Big Sky Revival? ‘It All Starts Tonight’

By   •   September 7, 2019

Will Graham, preaching from Isaiah 53 on Friday night in Helena, Montana, gave a bold message about sin and the need for a Savior.

This wasn’t exactly a kitchen table conversation.

But Will Graham didn’t come to Montana for a nine-day, watered-down tour to sugar coat the truth.

On Friday night, inside Helena’s Lewis and Clark County Fairgounds, he broke down a topic that doesn’t get much play on social media these days. Or any day, really.

“Sin—it’s not a popular concept,” Billy Graham’s grandson said at the Big Sky Celebration kickoff. “But sin separates us from God.”

Like stealing? Cheating? Or what about murder?

Wait, what?

“Have you ever lied?” Graham kept going, bringing things back down a notch. “Do you worship money? Success? Fame?”

The crowd grew eerily quiet. All this sin talk was getting a little too real.

“Jesus said, ‘Have you ever hated your brother?’” Graham, wearing a dark gray checkered sport coat, paused for an extra beat. “I’ve got two brothers, so that says enough.”

His humor and authenticity brought laughter and self-reflection to the crowd of 1,100-plus. He also spoke directly to the audience online, where more than 6,000 tuned in around the world.

After high-energy music from The Afters and The Color, Will Graham closed out the night’s final chapter, calling people to follow Jesus Christ as the Lord of their life.

And quickly, they came forward.

“You say, ‘I’m tired of the guilt. I’m tired of the shame,’” Graham said. “It all starts tonight.”

Responding to Will Graham’s invitation to accept Christ were people of all ages, but many of them were teenagers or younger.

Tears of Repentance

Annika, 14, of Townsend, Montana, couldn’t help but smile. After driving 40 miles to the Celebration to serve as a counselor, God put her and a woman in her 60’s together during the counseling time.

Annika’s heart raced a little.

“I was a little nervous to talk to her,” she said. “But as soon as she started talking and opening up, it was really great.”

Graham’s message about the need for a Savior to “pay the price” pierced her heart.

“She was very impacted by Will’s message,” Annika said. “She was crying, saying how good it was. It felt like she really needed to be here.”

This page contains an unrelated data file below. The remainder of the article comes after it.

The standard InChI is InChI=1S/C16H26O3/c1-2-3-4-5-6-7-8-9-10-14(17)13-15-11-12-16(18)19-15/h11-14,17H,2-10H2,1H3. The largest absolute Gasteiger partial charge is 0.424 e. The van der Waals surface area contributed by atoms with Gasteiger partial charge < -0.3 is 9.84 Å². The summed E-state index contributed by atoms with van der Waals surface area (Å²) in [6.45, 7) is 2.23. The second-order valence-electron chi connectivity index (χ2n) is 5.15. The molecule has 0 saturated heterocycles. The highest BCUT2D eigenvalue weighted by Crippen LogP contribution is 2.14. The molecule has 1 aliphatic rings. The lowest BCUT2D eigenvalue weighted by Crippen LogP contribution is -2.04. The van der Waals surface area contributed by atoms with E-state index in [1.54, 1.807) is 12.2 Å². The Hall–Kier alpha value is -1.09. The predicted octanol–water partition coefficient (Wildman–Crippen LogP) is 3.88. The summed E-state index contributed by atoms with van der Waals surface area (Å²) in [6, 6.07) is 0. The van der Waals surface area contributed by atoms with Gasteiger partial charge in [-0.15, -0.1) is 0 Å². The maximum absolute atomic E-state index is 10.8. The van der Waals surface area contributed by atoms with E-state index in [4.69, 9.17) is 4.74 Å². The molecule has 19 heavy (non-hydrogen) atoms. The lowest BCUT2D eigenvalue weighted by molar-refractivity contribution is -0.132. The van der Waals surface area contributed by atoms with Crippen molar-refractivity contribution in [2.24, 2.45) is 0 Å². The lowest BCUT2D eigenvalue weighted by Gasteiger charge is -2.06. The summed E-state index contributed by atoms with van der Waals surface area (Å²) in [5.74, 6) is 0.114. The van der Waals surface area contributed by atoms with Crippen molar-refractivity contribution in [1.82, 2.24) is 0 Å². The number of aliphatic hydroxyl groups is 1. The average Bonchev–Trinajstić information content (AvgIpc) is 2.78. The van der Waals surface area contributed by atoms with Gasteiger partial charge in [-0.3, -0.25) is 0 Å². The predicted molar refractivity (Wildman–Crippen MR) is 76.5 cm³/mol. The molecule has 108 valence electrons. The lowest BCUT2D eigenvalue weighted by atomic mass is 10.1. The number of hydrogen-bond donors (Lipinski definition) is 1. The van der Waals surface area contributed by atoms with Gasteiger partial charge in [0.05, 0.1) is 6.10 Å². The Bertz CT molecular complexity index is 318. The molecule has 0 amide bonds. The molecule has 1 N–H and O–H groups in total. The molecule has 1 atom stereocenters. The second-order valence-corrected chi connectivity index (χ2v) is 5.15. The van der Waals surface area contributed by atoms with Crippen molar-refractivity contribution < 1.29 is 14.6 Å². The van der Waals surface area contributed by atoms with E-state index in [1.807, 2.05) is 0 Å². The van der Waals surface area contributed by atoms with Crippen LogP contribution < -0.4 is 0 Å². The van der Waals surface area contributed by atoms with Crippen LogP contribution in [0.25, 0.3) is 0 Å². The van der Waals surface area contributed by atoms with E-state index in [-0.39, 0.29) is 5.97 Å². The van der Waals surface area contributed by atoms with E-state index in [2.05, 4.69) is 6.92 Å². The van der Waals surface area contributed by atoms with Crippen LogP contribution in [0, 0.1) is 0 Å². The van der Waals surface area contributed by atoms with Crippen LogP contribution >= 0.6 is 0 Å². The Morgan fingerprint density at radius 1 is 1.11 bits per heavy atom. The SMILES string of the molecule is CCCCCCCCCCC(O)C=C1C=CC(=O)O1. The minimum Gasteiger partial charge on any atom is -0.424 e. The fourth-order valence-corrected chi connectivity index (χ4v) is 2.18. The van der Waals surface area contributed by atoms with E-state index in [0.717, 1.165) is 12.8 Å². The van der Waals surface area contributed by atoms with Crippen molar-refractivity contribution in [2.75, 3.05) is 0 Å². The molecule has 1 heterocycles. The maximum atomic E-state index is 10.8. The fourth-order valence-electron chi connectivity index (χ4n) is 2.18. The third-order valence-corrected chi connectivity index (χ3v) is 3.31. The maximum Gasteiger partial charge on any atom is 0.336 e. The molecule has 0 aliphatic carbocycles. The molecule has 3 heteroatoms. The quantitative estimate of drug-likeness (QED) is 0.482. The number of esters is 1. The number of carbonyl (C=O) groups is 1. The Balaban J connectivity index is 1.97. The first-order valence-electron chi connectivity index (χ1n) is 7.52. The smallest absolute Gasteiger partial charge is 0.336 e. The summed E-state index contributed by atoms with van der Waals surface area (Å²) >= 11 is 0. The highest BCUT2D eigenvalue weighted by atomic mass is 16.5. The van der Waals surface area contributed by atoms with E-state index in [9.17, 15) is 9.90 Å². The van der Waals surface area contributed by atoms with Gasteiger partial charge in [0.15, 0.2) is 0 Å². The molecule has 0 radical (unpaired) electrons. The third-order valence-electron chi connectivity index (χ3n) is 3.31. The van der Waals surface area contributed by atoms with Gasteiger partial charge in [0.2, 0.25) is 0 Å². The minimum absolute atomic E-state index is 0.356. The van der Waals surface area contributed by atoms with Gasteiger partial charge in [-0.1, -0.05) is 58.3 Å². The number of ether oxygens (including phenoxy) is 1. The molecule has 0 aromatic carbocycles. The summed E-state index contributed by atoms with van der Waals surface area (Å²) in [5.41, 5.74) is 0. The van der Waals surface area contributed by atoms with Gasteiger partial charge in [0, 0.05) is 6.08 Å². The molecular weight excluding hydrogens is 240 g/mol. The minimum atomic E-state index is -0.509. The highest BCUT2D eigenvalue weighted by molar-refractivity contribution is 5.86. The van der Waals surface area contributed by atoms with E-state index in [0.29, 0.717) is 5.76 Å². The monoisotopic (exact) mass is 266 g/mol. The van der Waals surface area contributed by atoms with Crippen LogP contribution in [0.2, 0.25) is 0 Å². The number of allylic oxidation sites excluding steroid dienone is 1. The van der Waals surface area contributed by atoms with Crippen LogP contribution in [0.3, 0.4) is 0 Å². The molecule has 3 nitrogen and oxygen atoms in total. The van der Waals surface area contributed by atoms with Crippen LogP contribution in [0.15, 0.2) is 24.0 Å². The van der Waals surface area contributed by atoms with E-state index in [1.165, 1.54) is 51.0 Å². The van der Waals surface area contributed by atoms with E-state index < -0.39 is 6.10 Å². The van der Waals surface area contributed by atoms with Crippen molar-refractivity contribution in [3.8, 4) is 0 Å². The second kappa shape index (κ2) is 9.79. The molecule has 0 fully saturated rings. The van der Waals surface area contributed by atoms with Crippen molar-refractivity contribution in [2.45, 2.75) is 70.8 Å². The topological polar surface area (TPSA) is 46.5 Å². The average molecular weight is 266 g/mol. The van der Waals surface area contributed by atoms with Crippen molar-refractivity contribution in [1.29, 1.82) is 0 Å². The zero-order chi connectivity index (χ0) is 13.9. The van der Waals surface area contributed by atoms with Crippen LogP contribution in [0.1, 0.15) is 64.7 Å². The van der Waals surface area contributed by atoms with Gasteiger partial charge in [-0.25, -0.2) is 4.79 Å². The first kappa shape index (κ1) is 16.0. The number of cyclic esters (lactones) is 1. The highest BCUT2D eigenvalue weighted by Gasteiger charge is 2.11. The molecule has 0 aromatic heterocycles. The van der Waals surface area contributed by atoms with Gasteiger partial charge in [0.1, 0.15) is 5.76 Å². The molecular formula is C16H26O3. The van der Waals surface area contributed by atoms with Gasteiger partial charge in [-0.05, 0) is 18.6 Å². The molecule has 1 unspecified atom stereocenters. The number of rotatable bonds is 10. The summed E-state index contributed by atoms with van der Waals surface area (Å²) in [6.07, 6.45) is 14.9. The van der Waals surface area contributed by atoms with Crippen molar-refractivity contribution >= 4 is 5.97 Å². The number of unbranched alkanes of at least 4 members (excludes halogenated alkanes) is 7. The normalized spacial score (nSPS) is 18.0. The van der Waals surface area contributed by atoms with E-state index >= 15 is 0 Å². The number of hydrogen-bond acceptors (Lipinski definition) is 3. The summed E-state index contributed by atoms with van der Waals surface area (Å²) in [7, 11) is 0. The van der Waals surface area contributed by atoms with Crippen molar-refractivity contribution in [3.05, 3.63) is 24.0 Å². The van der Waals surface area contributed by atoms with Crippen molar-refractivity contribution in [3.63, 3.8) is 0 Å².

A 15-year-old girl came to Christ as her friend and cousin walked forward with her. A 20-year-old man responded, telling his counselor “something is missing in my life.” And two cousins, both students at Helena Christian High School, came forward to make sure they understood what it means to be Christ followers.

Stacey, their counselor, walked them through the heart of “Living in Christ,” a discipleship booklet which includes the Gospel of John, given to each person who came forward.

“If God takes a group of kids and sets them on fire, that would make such an impact in this city,” Stacey said.

Over half of those making decisions for Christ on Friday were age 25 and younger.

The Afters brought an inspiring set of worship music to the Lewis and Clark County Fairgrounds.

‘I Was Thrilled’

Forget that it’s been over 70 years now. Patricia Lindeman remembers that tent revival like it was last week.

Patricia and her husband Conrad were newlyweds who moved from Miles City, Montana, to Los Angeles for ministry training in the late 1940s when they heard about a Billy Graham Crusade under the big tent in L.A.

“We didn’t even have a chair to sit on, there were so many people,” she recalled. “So we took turns standing on a pipe, so we could see him. He was tremendous that night. He preached on what it means to be born again.”

Patricia, 89, now lives in Helena and heard that Billy Graham’s grandson was coming to town. “I was thrilled,” she said. “Oh Billy, I’m going to see your grandson. I’ve heard a lot of good things about both Franklin and Will.”

Many times over the years, the Lindemans would go to “Billy’s meetings” around the country, Patricia said, to the point where his preaching and George Beverly Shea’s music left a lasting impression on their 60-plus years of ministry. Conrad passed away eight-and-a-half years ago.

“Billy was my hero,” she said. “A marvelous, marvelous evangelist.”

Looking for peace with God? Find it today.